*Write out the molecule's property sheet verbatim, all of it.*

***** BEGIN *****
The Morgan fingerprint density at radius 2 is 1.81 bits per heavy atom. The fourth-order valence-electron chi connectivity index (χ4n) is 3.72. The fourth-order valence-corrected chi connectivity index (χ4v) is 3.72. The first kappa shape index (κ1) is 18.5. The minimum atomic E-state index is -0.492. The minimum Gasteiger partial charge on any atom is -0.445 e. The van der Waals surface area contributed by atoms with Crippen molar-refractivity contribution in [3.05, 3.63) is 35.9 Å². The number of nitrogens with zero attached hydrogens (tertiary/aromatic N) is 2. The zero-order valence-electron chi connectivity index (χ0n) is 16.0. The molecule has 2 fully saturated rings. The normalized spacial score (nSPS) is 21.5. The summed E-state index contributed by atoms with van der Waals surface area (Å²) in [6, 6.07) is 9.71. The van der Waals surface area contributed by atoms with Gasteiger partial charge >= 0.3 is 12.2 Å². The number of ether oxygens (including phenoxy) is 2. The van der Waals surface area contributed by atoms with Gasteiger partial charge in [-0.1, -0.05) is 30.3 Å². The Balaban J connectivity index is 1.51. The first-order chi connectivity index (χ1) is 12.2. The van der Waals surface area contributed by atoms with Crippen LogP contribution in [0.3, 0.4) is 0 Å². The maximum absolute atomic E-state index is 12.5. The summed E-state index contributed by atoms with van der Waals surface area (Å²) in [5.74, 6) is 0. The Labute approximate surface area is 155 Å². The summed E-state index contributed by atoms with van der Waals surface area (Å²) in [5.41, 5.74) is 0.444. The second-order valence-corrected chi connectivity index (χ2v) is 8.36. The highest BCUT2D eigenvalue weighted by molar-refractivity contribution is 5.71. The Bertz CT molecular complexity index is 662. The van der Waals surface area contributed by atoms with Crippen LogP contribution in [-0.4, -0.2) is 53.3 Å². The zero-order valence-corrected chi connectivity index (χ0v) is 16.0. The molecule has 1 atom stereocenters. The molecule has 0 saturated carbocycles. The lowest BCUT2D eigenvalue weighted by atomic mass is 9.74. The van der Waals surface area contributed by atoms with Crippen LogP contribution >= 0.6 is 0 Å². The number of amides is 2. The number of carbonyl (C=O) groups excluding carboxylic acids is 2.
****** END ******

The Morgan fingerprint density at radius 2 is 1.81 bits per heavy atom. The fourth-order valence-electron chi connectivity index (χ4n) is 3.72. The fourth-order valence-corrected chi connectivity index (χ4v) is 3.72. The first kappa shape index (κ1) is 18.5. The minimum atomic E-state index is -0.492. The minimum Gasteiger partial charge on any atom is -0.445 e. The van der Waals surface area contributed by atoms with Crippen molar-refractivity contribution in [3.05, 3.63) is 35.9 Å². The number of nitrogens with zero attached hydrogens (tertiary/aromatic N) is 2. The zero-order valence-electron chi connectivity index (χ0n) is 16.0. The molecule has 2 fully saturated rings. The normalized spacial score (nSPS) is 21.5. The summed E-state index contributed by atoms with van der Waals surface area (Å²) in [6, 6.07) is 9.71. The van der Waals surface area contributed by atoms with Gasteiger partial charge >= 0.3 is 12.2 Å². The number of ether oxygens (including phenoxy) is 2. The van der Waals surface area contributed by atoms with Gasteiger partial charge in [-0.1, -0.05) is 30.3 Å². The Balaban J connectivity index is 1.51. The first-order chi connectivity index (χ1) is 12.2. The van der Waals surface area contributed by atoms with Crippen LogP contribution in [0.3, 0.4) is 0 Å². The maximum absolute atomic E-state index is 12.5. The summed E-state index contributed by atoms with van der Waals surface area (Å²) in [5.74, 6) is 0. The Labute approximate surface area is 155 Å². The summed E-state index contributed by atoms with van der Waals surface area (Å²) in [5.41, 5.74) is 0.444. The second-order valence-corrected chi connectivity index (χ2v) is 8.36. The highest BCUT2D eigenvalue weighted by molar-refractivity contribution is 5.71. The Bertz CT molecular complexity index is 662. The van der Waals surface area contributed by atoms with Crippen LogP contribution in [-0.4, -0.2) is 53.3 Å². The zero-order valence-corrected chi connectivity index (χ0v) is 16.0. The molecule has 1 atom stereocenters. The molecule has 0 saturated carbocycles. The lowest BCUT2D eigenvalue weighted by atomic mass is 9.74. The van der Waals surface area contributed by atoms with Crippen LogP contribution >= 0.6 is 0 Å². The number of amides is 2. The number of carbonyl (C=O) groups excluding carboxylic acids is 2.